Just Did an Ollie ‘Bout a Week Ago

September 29th, 2014 | 5:02 am | Daily News | 7 Comments

eli back 180 ng

Eli skating a rock. Photo by Black Dave.

Still a bunch of gear in the webstore. #supportyourlocalskatesite ;)

“Skating through midtown Manhattan that night, I remembered that I used to think skateboarding would never get too big because it hurt too much. Because you can’t take the pain out of skateboarding. Because putting yourself deliberately in harm’s way is a quick, easy, and reliable route to the truth.” This is a solid read.

TWS’ “Skate Nerd” segment with Kalis and Smolik, two icons of hip-hop white guy skateboarding, is more entertaining than any link you may find below. “Kelly Slater?”

Worth repeating that Wes Kremer is the best?

Our good friend Alexander Mosley A.K.A. the Watermelon Man is having an art show at 2nd Nature in Bushwick this Saturday, October 4th. 7-11 P.M. Flyer here.

Finally: Frozen in Carbonite’s annual “Song of the Summer” x “Video Part of the Summer” mash-up segment. It tackles Static 4‘s equivalence to a prog-rock epic, Chris Brown and Bronze’s penchant for controversy, the truth that VX just looks blurry now, Bobby Shmura videos having a similar gender breakdown to skate videos, and Sinner’s post-modern, post-genre take on a video part. Incredible.

Monster has a new interview with Jake Johnson. Some heavy reading on the current situation at Alien Workshop, relationships in skateboarding, life after skating, etc.

GX1000 also posted this incredible IG clip of Jake bails. Last one is nuts.

Quick clip of Danny Supa cruising around Washington Heights.

Antwuan Dixon back on it.

For such a high-profile world city, Paris has been rather underrated for skating ever since the Lordz video era. Last week’s nine-minute “Scene” edit from Kingpin really puts how great it is into perspective. Spent a good two weeks there this past summer, and never saw at least 75% of the spots they skate. Features some solid Rich Homie Juan tricks. Also, if you slept on Vincent Touzery’s part in the Cafe Clope video (14:40 mark) earlier this year, you’re dumb.

Yeah, uh, about that unreleased Lakai Koston 1… (Part was sick though.)

Wow @ ollie over the Gino manual pad (not Roslyn) and probably the first trick down that kinked 57th Street rail in this Frankie Spears “Video Check Out.”

New northeast-encompassing video from the Mood NYC crew.

#weird skaters v.s. the 181st Street park.

“Don’t try to impress the old people. Be yourself. I think it’s the duty of all young artists — no disrespect — to say ‘Man, fuck y’all’ to the people before them. That keeps the music going.” — Andre 3000. Why couldn’t this interview be an hour longer? (“Nah nah nah yo real hip-hop yo NYC yo.”)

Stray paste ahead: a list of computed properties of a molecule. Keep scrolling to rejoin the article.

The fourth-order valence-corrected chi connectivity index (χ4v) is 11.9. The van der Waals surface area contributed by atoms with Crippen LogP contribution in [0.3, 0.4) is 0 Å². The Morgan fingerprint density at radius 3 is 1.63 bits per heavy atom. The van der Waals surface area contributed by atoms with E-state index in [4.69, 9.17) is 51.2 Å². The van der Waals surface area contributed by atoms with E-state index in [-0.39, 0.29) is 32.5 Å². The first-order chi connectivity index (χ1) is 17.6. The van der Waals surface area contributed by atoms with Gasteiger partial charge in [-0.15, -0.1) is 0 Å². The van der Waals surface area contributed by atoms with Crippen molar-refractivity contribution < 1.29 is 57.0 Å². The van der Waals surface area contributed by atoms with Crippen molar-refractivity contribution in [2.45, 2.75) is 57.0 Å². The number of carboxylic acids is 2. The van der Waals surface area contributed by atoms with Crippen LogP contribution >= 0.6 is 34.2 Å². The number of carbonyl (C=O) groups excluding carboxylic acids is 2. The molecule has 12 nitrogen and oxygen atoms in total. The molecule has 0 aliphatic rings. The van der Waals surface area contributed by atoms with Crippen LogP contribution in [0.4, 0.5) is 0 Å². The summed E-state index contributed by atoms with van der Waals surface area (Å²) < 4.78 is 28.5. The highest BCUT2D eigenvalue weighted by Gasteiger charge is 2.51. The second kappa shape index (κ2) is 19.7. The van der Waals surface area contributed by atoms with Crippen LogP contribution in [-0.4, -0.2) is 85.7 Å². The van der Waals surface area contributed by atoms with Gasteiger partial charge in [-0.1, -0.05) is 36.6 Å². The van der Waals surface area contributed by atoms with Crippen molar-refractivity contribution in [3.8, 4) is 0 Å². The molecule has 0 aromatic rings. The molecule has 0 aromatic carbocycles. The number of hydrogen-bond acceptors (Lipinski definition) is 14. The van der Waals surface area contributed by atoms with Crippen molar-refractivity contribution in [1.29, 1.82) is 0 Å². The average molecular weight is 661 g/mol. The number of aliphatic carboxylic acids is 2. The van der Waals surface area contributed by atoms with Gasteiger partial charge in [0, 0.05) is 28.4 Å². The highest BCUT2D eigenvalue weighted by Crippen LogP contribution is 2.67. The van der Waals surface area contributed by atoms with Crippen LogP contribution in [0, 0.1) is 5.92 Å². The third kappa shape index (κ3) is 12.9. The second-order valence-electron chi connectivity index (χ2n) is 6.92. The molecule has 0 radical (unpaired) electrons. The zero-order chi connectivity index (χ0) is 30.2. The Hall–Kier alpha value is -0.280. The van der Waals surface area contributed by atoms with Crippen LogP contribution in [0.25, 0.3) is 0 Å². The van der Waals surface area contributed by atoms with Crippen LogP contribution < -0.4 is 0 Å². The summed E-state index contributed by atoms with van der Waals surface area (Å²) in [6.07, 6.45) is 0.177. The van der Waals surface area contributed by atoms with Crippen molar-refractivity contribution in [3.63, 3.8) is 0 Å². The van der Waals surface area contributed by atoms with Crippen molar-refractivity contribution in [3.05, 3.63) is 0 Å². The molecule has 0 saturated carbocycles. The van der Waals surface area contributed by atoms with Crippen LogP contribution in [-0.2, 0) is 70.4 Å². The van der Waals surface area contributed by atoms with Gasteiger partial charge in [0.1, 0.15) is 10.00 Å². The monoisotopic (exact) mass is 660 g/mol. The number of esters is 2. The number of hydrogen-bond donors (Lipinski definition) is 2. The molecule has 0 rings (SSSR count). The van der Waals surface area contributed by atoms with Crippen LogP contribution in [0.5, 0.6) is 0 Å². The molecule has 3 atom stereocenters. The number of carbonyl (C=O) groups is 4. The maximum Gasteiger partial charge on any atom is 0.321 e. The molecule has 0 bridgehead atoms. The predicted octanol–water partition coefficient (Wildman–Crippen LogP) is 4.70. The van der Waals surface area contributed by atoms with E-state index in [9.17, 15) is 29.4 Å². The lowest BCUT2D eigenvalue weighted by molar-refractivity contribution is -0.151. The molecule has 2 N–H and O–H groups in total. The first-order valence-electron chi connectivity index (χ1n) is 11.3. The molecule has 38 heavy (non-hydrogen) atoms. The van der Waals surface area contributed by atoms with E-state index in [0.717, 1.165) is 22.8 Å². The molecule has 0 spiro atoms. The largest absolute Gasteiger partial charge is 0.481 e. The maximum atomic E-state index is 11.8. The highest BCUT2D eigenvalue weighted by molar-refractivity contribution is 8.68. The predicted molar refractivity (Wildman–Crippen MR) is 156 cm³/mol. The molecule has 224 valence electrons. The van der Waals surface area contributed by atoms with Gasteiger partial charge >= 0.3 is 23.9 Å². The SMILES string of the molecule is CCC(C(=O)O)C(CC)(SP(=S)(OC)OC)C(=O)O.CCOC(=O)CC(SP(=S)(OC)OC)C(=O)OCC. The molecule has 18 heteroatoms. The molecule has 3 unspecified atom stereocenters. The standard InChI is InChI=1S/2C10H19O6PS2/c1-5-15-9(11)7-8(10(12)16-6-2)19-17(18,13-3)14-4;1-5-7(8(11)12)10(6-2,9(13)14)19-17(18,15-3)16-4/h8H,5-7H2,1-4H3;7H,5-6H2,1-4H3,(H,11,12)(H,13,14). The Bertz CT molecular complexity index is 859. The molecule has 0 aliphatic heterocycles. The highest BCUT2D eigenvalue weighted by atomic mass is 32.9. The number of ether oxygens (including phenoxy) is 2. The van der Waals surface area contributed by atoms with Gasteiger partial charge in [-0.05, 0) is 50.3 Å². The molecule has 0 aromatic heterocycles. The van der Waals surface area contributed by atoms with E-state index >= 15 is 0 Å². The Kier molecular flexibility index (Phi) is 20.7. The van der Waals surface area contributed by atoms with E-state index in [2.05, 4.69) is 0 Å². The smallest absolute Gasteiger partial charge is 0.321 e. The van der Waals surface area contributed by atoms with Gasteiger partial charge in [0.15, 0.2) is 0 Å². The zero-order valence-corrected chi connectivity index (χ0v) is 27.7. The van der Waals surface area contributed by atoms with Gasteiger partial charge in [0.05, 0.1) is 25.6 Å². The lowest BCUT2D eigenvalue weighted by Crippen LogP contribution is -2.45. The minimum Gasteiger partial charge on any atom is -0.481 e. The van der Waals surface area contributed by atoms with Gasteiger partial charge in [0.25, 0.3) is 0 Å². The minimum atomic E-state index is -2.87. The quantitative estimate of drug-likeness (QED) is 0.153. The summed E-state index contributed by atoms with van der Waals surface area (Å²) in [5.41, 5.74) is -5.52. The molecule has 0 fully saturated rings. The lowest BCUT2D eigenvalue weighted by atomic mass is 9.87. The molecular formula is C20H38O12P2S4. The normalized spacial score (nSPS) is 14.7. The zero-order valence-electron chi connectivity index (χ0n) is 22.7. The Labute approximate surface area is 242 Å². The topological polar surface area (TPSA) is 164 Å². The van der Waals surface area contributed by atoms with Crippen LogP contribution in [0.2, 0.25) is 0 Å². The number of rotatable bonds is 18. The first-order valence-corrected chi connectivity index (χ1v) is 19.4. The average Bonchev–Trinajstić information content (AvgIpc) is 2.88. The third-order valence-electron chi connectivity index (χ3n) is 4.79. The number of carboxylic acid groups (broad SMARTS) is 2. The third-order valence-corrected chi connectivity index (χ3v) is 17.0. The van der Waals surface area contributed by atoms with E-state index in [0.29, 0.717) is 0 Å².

Quote of the Week:
slicky

New Thug and Quan in a few hours, btw.

Behind the Scenes of ‘Manhattan Days’ with Pontus Alv & Aaron Herrington

September 26th, 2014 | 3:36 am | Features & Interviews | 10 Comments

aaron-houstonsteps

All Photography by Nils Svensson

Been a slow news week around here. The web store ate up most of the time (thanks for all the support, your stuff should finish shipping today!) In consolation, here’s a quick convo with Polar Skateboards man-in-charge, Pontus Alv, and Aaron Herrington, Polar’s resident New Yorker, about their Manhattan-based sequel to last year’s “Trocadero Days” video. Have a good weekend.

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What is the concept behind the “Manhattan Days” video?

Pontus: For both this and “Trocadero Days,” we approached it like we were tourists discovering a new city with our skateboards.

Aaron: We watched the New York section from Powell-Peralta’s Future Primitive a few times before we filmed it. You see them skating the streets together around Times Square, World Trade, and Rector Street as a big crew.

Pontus: We wanted to use diamond plates for it. The sounds they make are very distinctive to east coast skateboarding. I really wanted that noise in it. The shopping cart was another aspect. Coming from Europe, the homeless people pushing around the shopping cart with all their belongings really stands out for us. It’s not something we really see. We wanted to customize that idea for skateboarding — us pushing around New York with junk. We added a pole jam as a Ricky Oyola tribute, to Philly and that whole Eastern Exposure era.